Advertisement

Home / Opinion / Twitter gets comeuppance for its failure to protect users from trolling

Twitter gets comeuppance for its failure to protect users from trolling

Tech behemoth's capitulation to the outrage over Jack Dorsey's poster shows its impotence against the tyranny of numbers
Twitter's founder and CEO Jack Dorsey was seen holding a poster that said

The Editorial Board   |   Published 22.11.18, 02:35 AM

Clichés are resilient creatures. An example of an enduring cliché would be the comparison of popular social media platforms with a double-edged sword. It is true that social networking sites such as Twitter can be a boon as much as a bane. While they make it possible for technology-savvy users to disseminate their views among an entire digital universe, they also end up splitting this universe into fractious, squabbling groups. Hence the allusion to a weapon that cuts both ways. This sundering integral to technology has been brought to the fore, once again, by the raucous reception that greeted Jack Dorsey, Twitter’s co-founder and chief executive officer, after he was seen holding — rather disinterestedly — a poster that pledged to “smash Brahminical patriarchy”. Mr Dorsey’s act — Twitter has stated that this was not an endorsement — has attracted howls of indignation. Among other things, he has been accused of inciting hatred against a particular community and there have also been shrill calls for legal action. Supportive voices — that should be tweets — have been fewer. This imbalance arguably strikes at the heart of Twitter’s contention that the company pledges to “see, hear, and understand all sides of important public conversations”. A conversation presupposes the principle of parity. But the sheer number of those baying for blood shows that Twitter, while being popular, may not actually be public in the sense of being representative. Like some other social media avatars, it remains limited by being an echo chamber of ambitious, volatile, relatively privileged users. Neither is this credible proof of a commitment to inclusivity.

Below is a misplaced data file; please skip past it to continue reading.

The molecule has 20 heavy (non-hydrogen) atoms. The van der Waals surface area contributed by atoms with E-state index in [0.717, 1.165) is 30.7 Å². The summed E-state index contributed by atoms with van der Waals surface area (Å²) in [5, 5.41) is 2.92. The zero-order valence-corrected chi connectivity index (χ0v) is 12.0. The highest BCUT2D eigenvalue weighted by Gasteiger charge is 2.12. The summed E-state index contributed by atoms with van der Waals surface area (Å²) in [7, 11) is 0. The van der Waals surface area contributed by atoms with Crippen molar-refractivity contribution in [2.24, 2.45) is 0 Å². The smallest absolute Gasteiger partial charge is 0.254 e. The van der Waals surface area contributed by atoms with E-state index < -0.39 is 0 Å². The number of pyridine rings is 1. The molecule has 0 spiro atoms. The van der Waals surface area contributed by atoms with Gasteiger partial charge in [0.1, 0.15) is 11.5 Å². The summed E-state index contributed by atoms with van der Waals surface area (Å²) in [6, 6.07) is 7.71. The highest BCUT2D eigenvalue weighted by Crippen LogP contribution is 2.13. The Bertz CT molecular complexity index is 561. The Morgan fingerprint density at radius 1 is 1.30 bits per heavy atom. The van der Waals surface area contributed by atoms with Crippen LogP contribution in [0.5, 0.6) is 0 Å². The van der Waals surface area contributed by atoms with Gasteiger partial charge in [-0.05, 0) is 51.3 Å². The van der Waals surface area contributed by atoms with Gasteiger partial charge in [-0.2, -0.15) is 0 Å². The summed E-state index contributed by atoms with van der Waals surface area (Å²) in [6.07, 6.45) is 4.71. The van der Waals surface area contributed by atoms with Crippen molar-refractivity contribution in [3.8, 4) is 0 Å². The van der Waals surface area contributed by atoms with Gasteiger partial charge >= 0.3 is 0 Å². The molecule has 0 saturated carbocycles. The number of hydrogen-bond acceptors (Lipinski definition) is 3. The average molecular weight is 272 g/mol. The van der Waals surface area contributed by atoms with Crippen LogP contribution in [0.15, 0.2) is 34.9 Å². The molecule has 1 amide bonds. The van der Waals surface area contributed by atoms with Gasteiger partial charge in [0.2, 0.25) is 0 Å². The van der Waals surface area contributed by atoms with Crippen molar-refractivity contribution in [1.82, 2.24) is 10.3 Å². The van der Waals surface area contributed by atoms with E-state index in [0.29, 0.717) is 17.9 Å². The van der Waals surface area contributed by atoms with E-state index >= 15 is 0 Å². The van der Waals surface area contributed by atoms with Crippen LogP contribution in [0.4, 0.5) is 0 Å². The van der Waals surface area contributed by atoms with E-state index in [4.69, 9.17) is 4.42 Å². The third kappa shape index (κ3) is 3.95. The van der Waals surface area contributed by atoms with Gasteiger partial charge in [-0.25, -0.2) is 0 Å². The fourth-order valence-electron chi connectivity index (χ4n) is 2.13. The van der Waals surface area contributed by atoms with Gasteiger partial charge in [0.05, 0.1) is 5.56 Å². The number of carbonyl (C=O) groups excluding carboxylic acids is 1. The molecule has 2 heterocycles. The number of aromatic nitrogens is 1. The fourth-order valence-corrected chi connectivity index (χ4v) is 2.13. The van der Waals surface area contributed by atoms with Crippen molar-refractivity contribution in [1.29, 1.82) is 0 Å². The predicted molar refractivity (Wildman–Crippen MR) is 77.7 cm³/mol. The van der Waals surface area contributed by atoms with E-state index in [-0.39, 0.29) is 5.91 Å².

That is not all. Twitter’s abject capitulation to the outrage — more imagined than real? — exposes yet another flaw. Even a technology behemoth, much like minorities and migrants in India and the world, remains impotent against the tyranny of numbers. Perhaps that explains the success enjoyed by trolls in this Age of Technology. Twitter’s comeuppance for its systematic failure to protect its users from trolling — abusive messages, intimidation and dire threats issued by mercenaries patronized by authoritarian political dispensations — could not have been more explicit. Worryingly, Twitter’s woes reveal a deeper cultural malaise. Is a supposedly globalized world losing its ability to accommodate and respect contrarian views?



Advertisement
Advertisement
Mobile Article Page Banner
Advertisement
 
 
 
Copyright © 2020 The Telegraph. All rights reserved.